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Faculty Toolkit: Information Literacy & Library Instruction

Use this guide to learn about information literacy and ways to collaborate with the library to incorporate information literacy learning outcomes into your courses.

Assignment Ideas

Librarians are available to collaborate with faculty to develop assignments and activities that reinforce information literacy and critical thinking skills. 

Potential Assignment Ideas:

  • Dissect a scholarly journal article or book chapter: What question did the authors ask? What is their answer?
  • Give students a dissertation by a well-known scholar and have them find related articles and books by the same author. Then, have students discuss how the author revised their research question over time.
  • Select a primary source. Ask students to analyze the source, read it closely, and summarize it. Then, ask them to find 2-3 primary and secondary sources that support, contradict, or deepen their understanding of the original source. 
  • Show students that the creation of information is a process, not something that occurs at a single point in time: Have students analyze how an event is written about over the course of severalyears, tracing the progression from newspapers to magazines to scholarly articles.
  • Have students trace the development of a medical treatment. Include a discussion of how current research has changed earlier medical practice or scientific understanding.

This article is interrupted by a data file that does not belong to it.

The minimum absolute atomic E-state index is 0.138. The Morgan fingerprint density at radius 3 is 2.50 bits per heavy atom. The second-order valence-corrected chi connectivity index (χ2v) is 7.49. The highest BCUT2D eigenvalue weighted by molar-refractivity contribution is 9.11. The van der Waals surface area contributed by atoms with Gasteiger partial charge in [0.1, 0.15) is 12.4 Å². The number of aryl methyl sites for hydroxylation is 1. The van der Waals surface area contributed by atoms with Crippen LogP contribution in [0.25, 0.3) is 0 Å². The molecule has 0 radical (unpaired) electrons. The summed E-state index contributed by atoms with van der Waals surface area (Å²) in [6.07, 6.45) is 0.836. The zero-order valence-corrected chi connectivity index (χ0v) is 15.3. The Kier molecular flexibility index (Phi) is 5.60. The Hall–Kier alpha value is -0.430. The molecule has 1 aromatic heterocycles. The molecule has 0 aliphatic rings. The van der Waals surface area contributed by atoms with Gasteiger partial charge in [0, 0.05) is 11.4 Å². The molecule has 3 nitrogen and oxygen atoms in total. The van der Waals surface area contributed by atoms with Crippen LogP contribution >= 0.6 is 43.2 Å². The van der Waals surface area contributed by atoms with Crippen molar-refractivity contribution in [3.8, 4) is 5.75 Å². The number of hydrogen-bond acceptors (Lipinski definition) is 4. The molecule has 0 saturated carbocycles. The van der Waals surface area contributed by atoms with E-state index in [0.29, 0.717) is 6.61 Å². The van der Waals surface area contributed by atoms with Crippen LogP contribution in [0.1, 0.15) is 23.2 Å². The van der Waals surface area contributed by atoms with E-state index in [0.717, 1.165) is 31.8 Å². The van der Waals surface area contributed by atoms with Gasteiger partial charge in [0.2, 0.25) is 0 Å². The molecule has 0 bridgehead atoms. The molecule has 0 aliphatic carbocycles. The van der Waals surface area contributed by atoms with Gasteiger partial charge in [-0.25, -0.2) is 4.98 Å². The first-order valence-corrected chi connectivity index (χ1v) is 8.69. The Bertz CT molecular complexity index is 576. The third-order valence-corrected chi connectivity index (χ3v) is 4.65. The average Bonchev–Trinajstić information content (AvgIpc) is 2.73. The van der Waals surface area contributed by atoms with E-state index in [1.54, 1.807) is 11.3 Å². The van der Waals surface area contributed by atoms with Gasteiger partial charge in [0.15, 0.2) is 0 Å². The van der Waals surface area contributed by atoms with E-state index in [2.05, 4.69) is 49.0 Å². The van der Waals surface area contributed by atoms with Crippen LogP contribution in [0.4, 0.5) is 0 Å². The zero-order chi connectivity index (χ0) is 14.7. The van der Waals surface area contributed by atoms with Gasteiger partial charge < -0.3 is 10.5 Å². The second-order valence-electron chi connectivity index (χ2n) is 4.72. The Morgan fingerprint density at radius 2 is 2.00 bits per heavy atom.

• Find a popular article on a health or scientific topic in a magazine or newspaper article that is based on scholarly research, and have students track down the sources that were used. Students should describe how well the facts are presented, and whether important findings were misrepresented. 
  • Find a persuasive editorial that does not cite sources for its claims. Have students look for evidence, then rewrite their own version of the editorial with sources acknowledged.

*Assignment ideas from Middlebury College Library:


Assignments & AI

To counter ChatGPT

  • Use local topics, more current topics and require students to use academic journal articles and books that are behind library subscription paywalls
  • Require students provide outlines and drafts, with explanations of their thinking and process

 Incorporate and use ChatGPT

  • Have students create a ChatGPT-generated essay, then critique, correct, and edit the essay
  • Assign your students to ask ChatGPT the same question and compare answers
  • Students can have a dialog with ChatGPT about a topic, asking follow-up questions critiquing ChatGPT's answers correct incorrect
  • Use ChatGPT to brainstorm ideas

ChatGPT Exercise: Developed by Mike Ryan, Professor (Texas Tech University)

Update Your Course Syllabus for chatGPT: Article by Ryan Watkins, Professor of Educational Technology Leadership, George Washington University that includes ideas for creative assignments adapted using chatGPT

For more information, visit the ACPHS Library Services ChatGPT & AI Guide